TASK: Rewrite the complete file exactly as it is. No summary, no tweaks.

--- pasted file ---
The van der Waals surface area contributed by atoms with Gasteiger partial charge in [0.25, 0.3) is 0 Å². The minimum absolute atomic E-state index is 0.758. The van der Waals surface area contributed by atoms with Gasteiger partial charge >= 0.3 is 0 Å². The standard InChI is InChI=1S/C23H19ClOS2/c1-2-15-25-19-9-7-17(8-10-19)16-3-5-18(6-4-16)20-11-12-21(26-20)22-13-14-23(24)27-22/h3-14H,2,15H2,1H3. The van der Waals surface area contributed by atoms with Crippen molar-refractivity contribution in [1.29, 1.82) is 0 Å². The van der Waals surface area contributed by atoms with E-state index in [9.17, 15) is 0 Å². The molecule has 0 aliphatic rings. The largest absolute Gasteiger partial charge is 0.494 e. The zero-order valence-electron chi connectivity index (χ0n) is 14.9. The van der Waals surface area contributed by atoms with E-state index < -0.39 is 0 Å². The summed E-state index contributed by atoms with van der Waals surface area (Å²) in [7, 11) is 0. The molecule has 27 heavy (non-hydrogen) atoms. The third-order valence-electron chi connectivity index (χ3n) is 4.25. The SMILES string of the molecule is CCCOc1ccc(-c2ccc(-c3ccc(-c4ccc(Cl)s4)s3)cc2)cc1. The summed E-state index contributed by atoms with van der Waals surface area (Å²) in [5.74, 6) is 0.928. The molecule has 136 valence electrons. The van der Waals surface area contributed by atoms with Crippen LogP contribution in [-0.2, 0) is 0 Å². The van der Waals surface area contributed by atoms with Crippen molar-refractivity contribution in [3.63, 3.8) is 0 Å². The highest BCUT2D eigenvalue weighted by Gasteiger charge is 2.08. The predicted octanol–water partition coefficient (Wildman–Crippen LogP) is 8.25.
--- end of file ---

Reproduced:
The van der Waals surface area contributed by atoms with Gasteiger partial charge in [0.25, 0.3) is 0 Å². The minimum absolute atomic E-state index is 0.758. The van der Waals surface area contributed by atoms with Gasteiger partial charge >= 0.3 is 0 Å². The standard InChI is InChI=1S/C23H19ClOS2/c1-2-15-25-19-9-7-17(8-10-19)16-3-5-18(6-4-16)20-11-12-21(26-20)22-13-14-23(24)27-22/h3-14H,2,15H2,1H3. The van der Waals surface area contributed by atoms with Crippen molar-refractivity contribution in [1.29, 1.82) is 0 Å². The van der Waals surface area contributed by atoms with E-state index in [9.17, 15) is 0 Å². The molecule has 0 aliphatic rings. The largest absolute Gasteiger partial charge is 0.494 e. The zero-order valence-electron chi connectivity index (χ0n) is 14.9. The van der Waals surface area contributed by atoms with E-state index < -0.39 is 0 Å². The summed E-state index contributed by atoms with van der Waals surface area (Å²) in [7, 11) is 0. The molecule has 27 heavy (non-hydrogen) atoms. The third-order valence-electron chi connectivity index (χ3n) is 4.25. The SMILES string of the molecule is CCCOc1ccc(-c2ccc(-c3ccc(-c4ccc(Cl)s4)s3)cc2)cc1. The summed E-state index contributed by atoms with van der Waals surface area (Å²) in [5.74, 6) is 0.928. The molecule has 136 valence electrons. The van der Waals surface area contributed by atoms with Crippen LogP contribution in [-0.2, 0) is 0 Å². The van der Waals surface area contributed by atoms with Crippen molar-refractivity contribution in [3.63, 3.8) is 0 Å². The highest BCUT2D eigenvalue weighted by Gasteiger charge is 2.08. The predicted octanol–water partition coefficient (Wildman–Crippen LogP) is 8.25.